A wonderful sonic conversation between like-minded souls.
Luke Turner 2012
Cross-generational collaborations are generally dispiriting, vampiric affairs, with the haggard elders attempting to suck the lifeblood of credibility from young flesh, and the naive youth thinking a blessing from the old guard will somehow validate their contemporary flimflam. Madonna’s recent cavorting with M.I.A. and Nicki Minaj is a case in point, and the less said about The Doors vs Skrillex the better.
However, Chris Carter and Cosey Fanni Tutti, artists with more integrity than the national debt of Greece, can be trusted not to choose their sparring partners for the wrong reasons. For a start, they’re currently enjoying something of a public reappraisal. Following the sad demise of Throbbing Gristle in 2010, a series of performances under the Carter Tutti moniker have been received with rave reviews, as were the reissues of TG’s back catalogue late last year.
If it’s only now that their legacy as pioneers of electronic music is being recognised, then it’s apt that it has coincided with the arrival of London trio Factory Floor, one of the few groups who have come close to picking up the gauntlet set down both by Throbbing Gristle and Carter and Tutti’s later work together.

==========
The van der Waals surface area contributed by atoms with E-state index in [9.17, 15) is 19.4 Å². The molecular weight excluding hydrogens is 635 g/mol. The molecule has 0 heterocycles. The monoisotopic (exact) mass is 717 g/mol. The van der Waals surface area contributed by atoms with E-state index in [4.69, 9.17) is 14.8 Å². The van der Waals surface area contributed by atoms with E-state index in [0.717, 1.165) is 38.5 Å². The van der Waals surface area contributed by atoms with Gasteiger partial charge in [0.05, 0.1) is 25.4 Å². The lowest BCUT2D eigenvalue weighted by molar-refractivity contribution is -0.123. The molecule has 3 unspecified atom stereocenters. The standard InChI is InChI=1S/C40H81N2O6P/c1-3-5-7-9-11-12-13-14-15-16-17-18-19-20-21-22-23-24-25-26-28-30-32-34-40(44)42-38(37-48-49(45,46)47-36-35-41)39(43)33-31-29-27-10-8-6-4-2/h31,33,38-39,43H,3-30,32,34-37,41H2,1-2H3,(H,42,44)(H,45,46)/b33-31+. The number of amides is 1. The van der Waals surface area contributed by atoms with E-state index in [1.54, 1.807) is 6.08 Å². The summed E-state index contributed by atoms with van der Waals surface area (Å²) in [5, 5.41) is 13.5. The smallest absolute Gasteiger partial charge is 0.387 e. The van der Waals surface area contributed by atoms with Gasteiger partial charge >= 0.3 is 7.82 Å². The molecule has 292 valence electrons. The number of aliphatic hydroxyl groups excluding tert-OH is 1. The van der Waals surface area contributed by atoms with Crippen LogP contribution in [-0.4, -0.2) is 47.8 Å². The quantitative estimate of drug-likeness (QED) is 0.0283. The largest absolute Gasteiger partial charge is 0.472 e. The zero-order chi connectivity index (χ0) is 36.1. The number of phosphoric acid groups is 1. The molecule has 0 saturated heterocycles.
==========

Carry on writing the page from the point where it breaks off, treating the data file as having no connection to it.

Factory Floor’s Nik Colk Void was asked by Carter and Tutti to join them for a live performance deep in the bowels of the London Roundhouse as part of the Mute label’s Short Circuit festival in the spring of 2011. Transverse is a recording of that packed performance (queues of fans desperate to get in stretched around the building), yet it should not be approached as a standard live album. Those usually are doomed by their very nature: gigs are an attempt to capture something mastered in a studio against the technical odds, and live recordings generally fail to capture the intangible spirit of being there.
Carter Tutti Void have achieved the exception. These four tracks – perhaps movements would be a more appropriate term – feel entirely alive, a spontaneous weld of anxious beats, the odd squirl of guitar and distortion, corrupted vocals and deep, chasmic bass. The motif that recurs throughout is that of pace, propulsive forward movement, the creative interplay between the three artists almost tangible in the listener’s ears. Prosaically, Transverse would make for a fine album to walk or run to, such is the energy contained within. Aside from that, it captures a wonderful sonic conversation between like-minded souls.